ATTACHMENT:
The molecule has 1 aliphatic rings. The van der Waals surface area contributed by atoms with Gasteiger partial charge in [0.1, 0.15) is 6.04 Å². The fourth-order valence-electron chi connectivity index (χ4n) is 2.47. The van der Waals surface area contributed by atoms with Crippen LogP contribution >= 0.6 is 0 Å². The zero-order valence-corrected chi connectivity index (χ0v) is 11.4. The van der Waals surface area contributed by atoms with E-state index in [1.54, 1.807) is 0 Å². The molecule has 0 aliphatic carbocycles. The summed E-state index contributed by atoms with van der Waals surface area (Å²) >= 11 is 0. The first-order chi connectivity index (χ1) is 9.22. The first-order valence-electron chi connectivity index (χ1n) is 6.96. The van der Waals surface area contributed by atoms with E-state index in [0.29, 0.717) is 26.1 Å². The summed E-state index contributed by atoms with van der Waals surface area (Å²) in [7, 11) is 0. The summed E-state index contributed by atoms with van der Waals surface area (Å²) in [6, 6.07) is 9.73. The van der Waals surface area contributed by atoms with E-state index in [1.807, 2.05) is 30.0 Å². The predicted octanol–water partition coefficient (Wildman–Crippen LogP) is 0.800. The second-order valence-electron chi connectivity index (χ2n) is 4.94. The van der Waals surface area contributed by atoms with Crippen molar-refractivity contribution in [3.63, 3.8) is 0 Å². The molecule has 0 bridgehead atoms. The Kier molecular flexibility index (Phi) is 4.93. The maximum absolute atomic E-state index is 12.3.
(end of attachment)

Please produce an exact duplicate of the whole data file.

The molecule has 1 aliphatic rings. The van der Waals surface area contributed by atoms with Gasteiger partial charge in [0.1, 0.15) is 6.04 Å². The fourth-order valence-electron chi connectivity index (χ4n) is 2.47. The van der Waals surface area contributed by atoms with Crippen LogP contribution >= 0.6 is 0 Å². The zero-order valence-corrected chi connectivity index (χ0v) is 11.4. The van der Waals surface area contributed by atoms with E-state index in [1.54, 1.807) is 0 Å². The molecule has 0 aliphatic carbocycles. The summed E-state index contributed by atoms with van der Waals surface area (Å²) >= 11 is 0. The first-order chi connectivity index (χ1) is 9.22. The first-order valence-electron chi connectivity index (χ1n) is 6.96. The van der Waals surface area contributed by atoms with E-state index in [0.29, 0.717) is 26.1 Å². The summed E-state index contributed by atoms with van der Waals surface area (Å²) in [7, 11) is 0. The summed E-state index contributed by atoms with van der Waals surface area (Å²) in [6, 6.07) is 9.73. The van der Waals surface area contributed by atoms with E-state index in [1.807, 2.05) is 30.0 Å². The predicted octanol–water partition coefficient (Wildman–Crippen LogP) is 0.800. The second-order valence-electron chi connectivity index (χ2n) is 4.94. The van der Waals surface area contributed by atoms with Crippen molar-refractivity contribution in [3.63, 3.8) is 0 Å². The molecule has 0 bridgehead atoms. The Kier molecular flexibility index (Phi) is 4.93. The maximum absolute atomic E-state index is 12.3.